Ever had the feeling that you are sweating too much, more than what is considered normal? It may be due to a condition called hyperhidrosis.
Sweating is a natural mechanism to regulate our body temperature. A hot environment, stress, exercise etc. may activate the nerves in the sweat glands, causing sweat production. The sweat will release extra heat from the body by evaporation, cooling it to the required temperature.
In hyperhidrosis, the glands go into overdrive. As a result, excessive sweat is produced. Such overactivity may be limited to a small area or spread to the whole body. The areas which sweat more in hyperhidrosis include the armpits, feet, palms, face, lower back and genitals.
The International Hyperhidrosis Society estimates that approximately 5 per cent of the global population suffers from this condition. This amounts to about 365 million people.
Not everyone indeed sweats similarly. So how do we know whether it is abnormal or not?
Dr Anna Glaser, president of the International Hyperhidrosis Society, proposed an example. She suggested thinking of a person in a normal temperature environment. The person is relaxed, has no fever and just enjoying time with his/her family. If that person sweats profusely even in this situation, then there may be something wrong.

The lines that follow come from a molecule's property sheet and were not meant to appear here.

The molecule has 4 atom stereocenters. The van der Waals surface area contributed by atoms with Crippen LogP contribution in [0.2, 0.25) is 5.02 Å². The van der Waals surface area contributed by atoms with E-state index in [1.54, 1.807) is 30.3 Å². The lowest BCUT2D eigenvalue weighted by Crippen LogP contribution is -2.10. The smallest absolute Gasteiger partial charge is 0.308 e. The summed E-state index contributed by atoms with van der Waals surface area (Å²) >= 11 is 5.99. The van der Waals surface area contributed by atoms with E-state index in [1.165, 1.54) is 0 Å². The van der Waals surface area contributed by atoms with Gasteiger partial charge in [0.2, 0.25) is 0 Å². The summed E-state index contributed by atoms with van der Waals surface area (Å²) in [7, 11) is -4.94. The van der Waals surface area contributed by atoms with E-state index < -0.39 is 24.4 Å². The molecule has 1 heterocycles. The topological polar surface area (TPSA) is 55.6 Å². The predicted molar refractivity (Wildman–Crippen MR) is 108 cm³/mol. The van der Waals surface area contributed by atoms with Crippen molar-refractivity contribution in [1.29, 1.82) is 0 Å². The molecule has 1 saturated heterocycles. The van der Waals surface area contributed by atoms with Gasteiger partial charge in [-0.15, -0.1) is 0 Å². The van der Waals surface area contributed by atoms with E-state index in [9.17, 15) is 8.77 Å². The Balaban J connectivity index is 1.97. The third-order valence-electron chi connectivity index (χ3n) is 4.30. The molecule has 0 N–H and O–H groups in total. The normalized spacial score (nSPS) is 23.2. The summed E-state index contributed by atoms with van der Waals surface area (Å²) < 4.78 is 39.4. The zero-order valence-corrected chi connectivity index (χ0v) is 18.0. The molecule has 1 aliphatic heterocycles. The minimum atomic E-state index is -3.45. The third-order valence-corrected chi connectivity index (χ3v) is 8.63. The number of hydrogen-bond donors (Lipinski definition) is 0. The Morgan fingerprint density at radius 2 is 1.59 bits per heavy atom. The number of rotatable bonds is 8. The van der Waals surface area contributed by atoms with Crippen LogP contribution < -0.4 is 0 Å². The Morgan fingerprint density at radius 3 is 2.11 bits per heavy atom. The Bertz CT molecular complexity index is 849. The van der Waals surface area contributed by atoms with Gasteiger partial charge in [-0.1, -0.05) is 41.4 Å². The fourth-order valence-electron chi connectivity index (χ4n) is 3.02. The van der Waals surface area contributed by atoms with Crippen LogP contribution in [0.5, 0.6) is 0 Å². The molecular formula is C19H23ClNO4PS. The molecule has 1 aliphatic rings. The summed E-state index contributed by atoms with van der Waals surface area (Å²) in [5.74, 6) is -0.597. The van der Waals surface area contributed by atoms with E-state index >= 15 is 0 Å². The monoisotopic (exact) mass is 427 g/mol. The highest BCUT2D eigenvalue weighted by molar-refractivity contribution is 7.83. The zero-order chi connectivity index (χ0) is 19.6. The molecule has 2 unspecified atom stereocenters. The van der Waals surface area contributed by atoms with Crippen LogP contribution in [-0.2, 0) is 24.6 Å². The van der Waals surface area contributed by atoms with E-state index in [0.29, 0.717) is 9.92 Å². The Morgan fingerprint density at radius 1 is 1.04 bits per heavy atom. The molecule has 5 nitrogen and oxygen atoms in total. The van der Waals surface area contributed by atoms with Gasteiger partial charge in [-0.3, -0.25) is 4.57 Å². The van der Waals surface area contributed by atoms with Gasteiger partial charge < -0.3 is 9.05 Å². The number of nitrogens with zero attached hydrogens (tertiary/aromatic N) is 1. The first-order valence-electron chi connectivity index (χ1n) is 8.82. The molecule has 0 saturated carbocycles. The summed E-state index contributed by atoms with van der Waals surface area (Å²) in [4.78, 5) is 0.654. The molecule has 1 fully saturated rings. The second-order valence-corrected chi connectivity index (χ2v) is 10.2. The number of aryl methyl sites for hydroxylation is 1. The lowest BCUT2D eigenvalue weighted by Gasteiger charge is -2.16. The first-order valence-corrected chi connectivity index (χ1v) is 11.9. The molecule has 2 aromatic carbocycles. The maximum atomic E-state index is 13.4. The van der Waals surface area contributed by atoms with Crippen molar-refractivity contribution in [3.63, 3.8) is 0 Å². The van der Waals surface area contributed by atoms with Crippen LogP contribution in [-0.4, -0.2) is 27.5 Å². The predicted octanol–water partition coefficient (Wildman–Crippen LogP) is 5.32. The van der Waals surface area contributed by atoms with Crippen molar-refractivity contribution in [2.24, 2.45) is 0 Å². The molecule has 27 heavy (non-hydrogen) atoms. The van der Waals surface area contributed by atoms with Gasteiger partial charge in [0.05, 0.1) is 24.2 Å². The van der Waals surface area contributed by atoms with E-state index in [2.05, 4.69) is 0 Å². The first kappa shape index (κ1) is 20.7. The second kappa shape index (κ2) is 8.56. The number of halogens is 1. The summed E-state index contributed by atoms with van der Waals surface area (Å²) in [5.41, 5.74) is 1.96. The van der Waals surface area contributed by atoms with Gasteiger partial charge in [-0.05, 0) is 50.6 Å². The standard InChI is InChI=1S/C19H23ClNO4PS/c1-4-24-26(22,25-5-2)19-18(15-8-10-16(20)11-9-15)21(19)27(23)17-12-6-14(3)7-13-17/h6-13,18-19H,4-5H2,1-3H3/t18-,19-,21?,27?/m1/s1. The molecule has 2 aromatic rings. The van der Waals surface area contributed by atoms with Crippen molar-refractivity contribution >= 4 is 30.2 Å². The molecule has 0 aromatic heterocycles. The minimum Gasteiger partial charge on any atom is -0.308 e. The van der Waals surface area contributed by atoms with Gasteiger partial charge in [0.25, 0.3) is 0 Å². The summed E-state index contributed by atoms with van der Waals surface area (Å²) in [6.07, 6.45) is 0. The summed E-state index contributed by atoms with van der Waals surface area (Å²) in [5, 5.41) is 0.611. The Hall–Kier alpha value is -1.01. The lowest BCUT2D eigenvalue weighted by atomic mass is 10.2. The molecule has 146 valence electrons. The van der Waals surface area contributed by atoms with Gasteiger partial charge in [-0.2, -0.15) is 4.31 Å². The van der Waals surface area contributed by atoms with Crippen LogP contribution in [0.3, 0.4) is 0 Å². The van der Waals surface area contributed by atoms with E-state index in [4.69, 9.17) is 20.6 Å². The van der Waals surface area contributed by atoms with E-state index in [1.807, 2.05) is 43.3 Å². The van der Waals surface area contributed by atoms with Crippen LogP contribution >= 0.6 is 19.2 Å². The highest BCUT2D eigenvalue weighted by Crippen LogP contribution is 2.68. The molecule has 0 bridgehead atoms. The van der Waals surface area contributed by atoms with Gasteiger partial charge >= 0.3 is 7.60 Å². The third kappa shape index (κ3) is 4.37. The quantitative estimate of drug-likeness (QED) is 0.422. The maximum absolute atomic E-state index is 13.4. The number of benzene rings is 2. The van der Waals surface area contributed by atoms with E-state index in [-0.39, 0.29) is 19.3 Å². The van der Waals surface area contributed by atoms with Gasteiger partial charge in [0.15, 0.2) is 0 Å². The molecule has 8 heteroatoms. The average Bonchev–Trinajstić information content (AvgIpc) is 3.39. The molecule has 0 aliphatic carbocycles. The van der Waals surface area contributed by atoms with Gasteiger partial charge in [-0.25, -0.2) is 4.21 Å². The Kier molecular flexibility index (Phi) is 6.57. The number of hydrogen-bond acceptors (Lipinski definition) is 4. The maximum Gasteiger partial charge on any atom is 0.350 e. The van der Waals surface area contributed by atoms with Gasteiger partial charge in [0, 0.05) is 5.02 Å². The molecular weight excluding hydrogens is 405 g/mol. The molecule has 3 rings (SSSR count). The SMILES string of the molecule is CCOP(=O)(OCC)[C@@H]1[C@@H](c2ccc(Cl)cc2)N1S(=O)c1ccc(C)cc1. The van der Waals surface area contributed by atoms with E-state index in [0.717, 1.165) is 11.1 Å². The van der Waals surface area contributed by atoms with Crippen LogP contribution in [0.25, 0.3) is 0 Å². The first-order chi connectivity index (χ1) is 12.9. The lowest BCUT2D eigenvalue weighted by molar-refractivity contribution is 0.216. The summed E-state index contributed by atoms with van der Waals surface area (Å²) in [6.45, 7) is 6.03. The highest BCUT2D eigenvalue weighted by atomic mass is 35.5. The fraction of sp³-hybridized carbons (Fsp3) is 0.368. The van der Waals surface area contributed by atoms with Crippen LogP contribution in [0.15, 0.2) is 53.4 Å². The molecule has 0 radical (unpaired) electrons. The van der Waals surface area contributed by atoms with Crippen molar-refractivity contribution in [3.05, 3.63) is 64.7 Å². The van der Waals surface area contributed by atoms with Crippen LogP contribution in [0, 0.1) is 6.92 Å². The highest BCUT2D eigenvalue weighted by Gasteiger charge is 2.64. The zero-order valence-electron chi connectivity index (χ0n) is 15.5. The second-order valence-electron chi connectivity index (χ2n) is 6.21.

Doctors talk about two different types of hyperhidrosis. One is genetic and may run in the family. This is called primary hyperhidrosis. The other one is secondary hyperhidrosis caused by some other disease, e.g., diabetes, gout, thyroid disorders, menopause, neurological conditions, some medications, spinal cord injury, etc.
Patients with hyperhidrosis can present with wet palms and feet, and frequent and excessive sweating that soaks through clothing. This may lead to fungal or bacterial infections.
Hyperhidrosis is not a life-threatening disease, but it can cause social embarrassment, discomfort and anxiety. The patient may exclude himself/herself from social contacts, which can cause depression. This may also hurt the patient’s choice of employment.
It is advisable to consult a physician if someone thinks he/she has hyperhidrosis. The doctor will make the diagnosis and suggest appropriate treatment. In addition, some lifestyle modifications can also help deal with the symptoms.
Using antiperspirants (not deodorants) may be useful. There are many antiperspirants available on the market. Certain types of clothing, such as nylon must be avoided, and loose-fitting clothes should be worn.
Also, if possible, it is better to use leather shoes rather than synthetic ones. For socks, thick, soft ones made of natural fibres are recommended. Adopting a diet rich in a variety of vegetables helps too.
Physicians may prescribe medication to control sweating. They may also suggest behavioural techniques to manage anxiety and stress.
Dr Imtiaz Ahmed completed his MBBS from Dhaka Medical College.